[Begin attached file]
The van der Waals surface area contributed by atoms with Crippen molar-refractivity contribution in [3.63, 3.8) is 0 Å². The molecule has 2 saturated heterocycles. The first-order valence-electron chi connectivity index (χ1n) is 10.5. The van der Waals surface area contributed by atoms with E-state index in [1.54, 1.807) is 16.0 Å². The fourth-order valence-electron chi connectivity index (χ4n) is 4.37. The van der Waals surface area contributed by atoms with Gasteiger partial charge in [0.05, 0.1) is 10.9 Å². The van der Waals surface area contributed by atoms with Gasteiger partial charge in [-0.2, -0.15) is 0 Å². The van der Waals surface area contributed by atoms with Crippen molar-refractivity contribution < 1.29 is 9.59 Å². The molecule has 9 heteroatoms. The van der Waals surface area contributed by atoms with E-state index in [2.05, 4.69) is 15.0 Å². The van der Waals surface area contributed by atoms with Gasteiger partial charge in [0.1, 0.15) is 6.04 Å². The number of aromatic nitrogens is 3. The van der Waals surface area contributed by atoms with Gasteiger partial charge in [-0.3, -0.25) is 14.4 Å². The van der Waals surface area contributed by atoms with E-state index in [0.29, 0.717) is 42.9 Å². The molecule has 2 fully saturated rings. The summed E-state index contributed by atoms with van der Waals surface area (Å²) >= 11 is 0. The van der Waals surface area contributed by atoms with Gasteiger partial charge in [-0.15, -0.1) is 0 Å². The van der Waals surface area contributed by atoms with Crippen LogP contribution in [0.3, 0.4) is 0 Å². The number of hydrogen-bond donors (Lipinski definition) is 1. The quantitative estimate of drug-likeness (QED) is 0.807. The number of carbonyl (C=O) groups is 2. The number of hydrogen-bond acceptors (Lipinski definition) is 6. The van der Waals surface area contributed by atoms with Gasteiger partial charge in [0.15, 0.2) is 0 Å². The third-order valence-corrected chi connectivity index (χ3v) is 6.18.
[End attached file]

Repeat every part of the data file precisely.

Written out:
The van der Waals surface area contributed by atoms with Crippen molar-refractivity contribution in [3.63, 3.8) is 0 Å². The molecule has 2 saturated heterocycles. The first-order valence-electron chi connectivity index (χ1n) is 10.5. The van der Waals surface area contributed by atoms with E-state index in [1.54, 1.807) is 16.0 Å². The fourth-order valence-electron chi connectivity index (χ4n) is 4.37. The van der Waals surface area contributed by atoms with Gasteiger partial charge in [0.05, 0.1) is 10.9 Å². The van der Waals surface area contributed by atoms with Gasteiger partial charge in [-0.2, -0.15) is 0 Å². The van der Waals surface area contributed by atoms with Crippen molar-refractivity contribution < 1.29 is 9.59 Å². The molecule has 9 heteroatoms. The van der Waals surface area contributed by atoms with E-state index in [2.05, 4.69) is 15.0 Å². The van der Waals surface area contributed by atoms with Gasteiger partial charge in [0.1, 0.15) is 6.04 Å². The number of aromatic nitrogens is 3. The van der Waals surface area contributed by atoms with Gasteiger partial charge in [-0.3, -0.25) is 14.4 Å². The van der Waals surface area contributed by atoms with E-state index in [0.29, 0.717) is 42.9 Å². The molecule has 2 fully saturated rings. The summed E-state index contributed by atoms with van der Waals surface area (Å²) >= 11 is 0. The van der Waals surface area contributed by atoms with Gasteiger partial charge in [-0.15, -0.1) is 0 Å². The van der Waals surface area contributed by atoms with Crippen LogP contribution in [0.3, 0.4) is 0 Å². The number of hydrogen-bond donors (Lipinski definition) is 1. The quantitative estimate of drug-likeness (QED) is 0.807. The number of carbonyl (C=O) groups is 2. The number of hydrogen-bond acceptors (Lipinski definition) is 6. The van der Waals surface area contributed by atoms with Gasteiger partial charge in [0.15, 0.2) is 0 Å². The third-order valence-corrected chi connectivity index (χ3v) is 6.18.